Never having to say you’re sorry

bull's eye view photo

For Wall Street, that’s what it means apparently. Torn over whether a Biden win brings joy or misery. Really.

Those with the rosier outlook point to Biden’s mostly pro-business inner circle, his significant campaign contributions from the financial industry and his longtime support of credit card companies located in his home state of Delaware. Plus, a Biden victory would likely be driven by U.S. voters seeking change because they believe the country is a mess. Wall Street thinks it has a strong argument to make that reining in lenders would be a fatal mistake when unemployment is sky-high and the economy remains ravaged by the coronavirus pandemic.

The enthusiasm, however, is tempered by fears over how much sway Biden will give progressives and their firebrand leaders, including Senators Elizabeth Warren and Bernie Sanders. That’s especially true when it comes to picking appointees to run the powerful agencies that police banks and securities firms, jobs that the activists are mobilizing to fill with industry critics. At a minimum, progressives want to ensure that the days are long over when Democrats appointed officials like Robert Rubin, Timothy Geithner and Lawrence Summers, who is a key Biden adviser.

The stakes for Wall Street couldn’t be higher. Centrist regulators would be less likely to overturn rule rollbacks approved under Trump that have saved financial firms tens of billions of dollars. Progressive agency heads, on the other hand, could pursue what the C-suite calls the “shame and investigation agenda.” Policies like taxes on trading, curbs on executive pay and even breaking up behemoth banks would be back on the table.

To wonder whether ‘Wall Street’ has some understanding of our current morass, much less the words ‘joy’ or ‘ misery,’ is to weep. Of course they do. Always check the business press if you’re wondering at all about the soul of a consumer society. Mantra for post-2016 world: it’s always worse than you think.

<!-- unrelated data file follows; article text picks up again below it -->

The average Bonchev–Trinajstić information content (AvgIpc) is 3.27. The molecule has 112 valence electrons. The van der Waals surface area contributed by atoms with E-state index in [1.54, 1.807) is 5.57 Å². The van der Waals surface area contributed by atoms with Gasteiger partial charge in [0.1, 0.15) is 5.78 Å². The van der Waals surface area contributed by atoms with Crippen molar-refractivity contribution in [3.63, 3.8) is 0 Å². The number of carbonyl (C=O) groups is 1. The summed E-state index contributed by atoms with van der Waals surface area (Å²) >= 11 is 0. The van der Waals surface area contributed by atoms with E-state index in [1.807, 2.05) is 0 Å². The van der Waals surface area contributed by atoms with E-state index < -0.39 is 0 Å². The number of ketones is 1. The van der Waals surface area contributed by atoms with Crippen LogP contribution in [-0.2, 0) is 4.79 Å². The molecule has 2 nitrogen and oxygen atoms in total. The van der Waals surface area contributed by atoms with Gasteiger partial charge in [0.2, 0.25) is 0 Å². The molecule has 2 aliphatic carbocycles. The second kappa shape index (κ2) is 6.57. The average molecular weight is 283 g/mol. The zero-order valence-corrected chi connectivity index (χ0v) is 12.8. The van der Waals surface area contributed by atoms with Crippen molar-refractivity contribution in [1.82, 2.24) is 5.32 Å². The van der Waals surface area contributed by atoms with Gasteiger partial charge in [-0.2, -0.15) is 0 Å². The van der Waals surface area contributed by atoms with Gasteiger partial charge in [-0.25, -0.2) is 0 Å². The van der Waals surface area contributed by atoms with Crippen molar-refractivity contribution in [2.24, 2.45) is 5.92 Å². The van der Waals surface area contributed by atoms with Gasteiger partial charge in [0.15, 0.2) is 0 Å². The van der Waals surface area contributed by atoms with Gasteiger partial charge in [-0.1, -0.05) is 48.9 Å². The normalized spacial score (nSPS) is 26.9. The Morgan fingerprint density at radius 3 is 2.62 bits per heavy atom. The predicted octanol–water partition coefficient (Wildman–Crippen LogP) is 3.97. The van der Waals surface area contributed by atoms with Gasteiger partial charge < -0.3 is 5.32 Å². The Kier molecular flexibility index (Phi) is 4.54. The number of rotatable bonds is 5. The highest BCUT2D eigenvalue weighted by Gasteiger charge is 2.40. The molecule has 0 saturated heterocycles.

Image: Replica golden calf. Subtlety is NOT their strong point.

D/B/A SIFIs

Tubman_20With some ferocity, I usually resist the impulse to delve into matters financial. But this Dr. K item on GE Capital seems both clear-cut and easy-to-understand:

Most economists, I think, believe that the rise of shadow banking had less to do with real advantages of such nonbank banks than it did with regulatory arbitrage — that is, institutions like GE Capital were all about exploiting the lack of adequate oversight. And the general view is that the 2008 crisis came about largely because regulatory evasion had reached the point where an old-fashioned wave of bank runs, albeit wearing somewhat different clothes, was once again possible.

So Dodd-Frank tries to fix the bad incentives by subjecting systemically important financial institutions — SIFIs — to greater oversight, higher capital and liquidity requirements, etc.. And sure enough, what GE is in effect saying is that if we have to compete on a level playing field, if we can’t play the moral hazard game, it’s not worth being in this business. That’s a clear demonstration that reform is having a real effect.

Bold is mine, because this is key, both to Dodd-Frank and what largely works for business in the U.S. today at the behemoth level. Orwellian language about fairness and tax burdens and putting America to work [again] is just that – all myth. The megacorps want every tactical advantage to operate as alpha predators, forcing all non-megacorp entities to use language like this to accurately describe their actions. It’s win-win, and very savvy of them. Terrible for everyone/thing else. But his little crack of light – an admission that they can’t play if those are the rules is telling, so let’s listen.

Image: will we put American heroine Harriet Tubman on the $20 bill?

Two centrist, nonpartisan organizations walk into a pension

Matt Taibbi in Rolling Stone brings some light to the sad, frustrating, infuriating story of how public pensions have been invited to a dinner where they are the main course: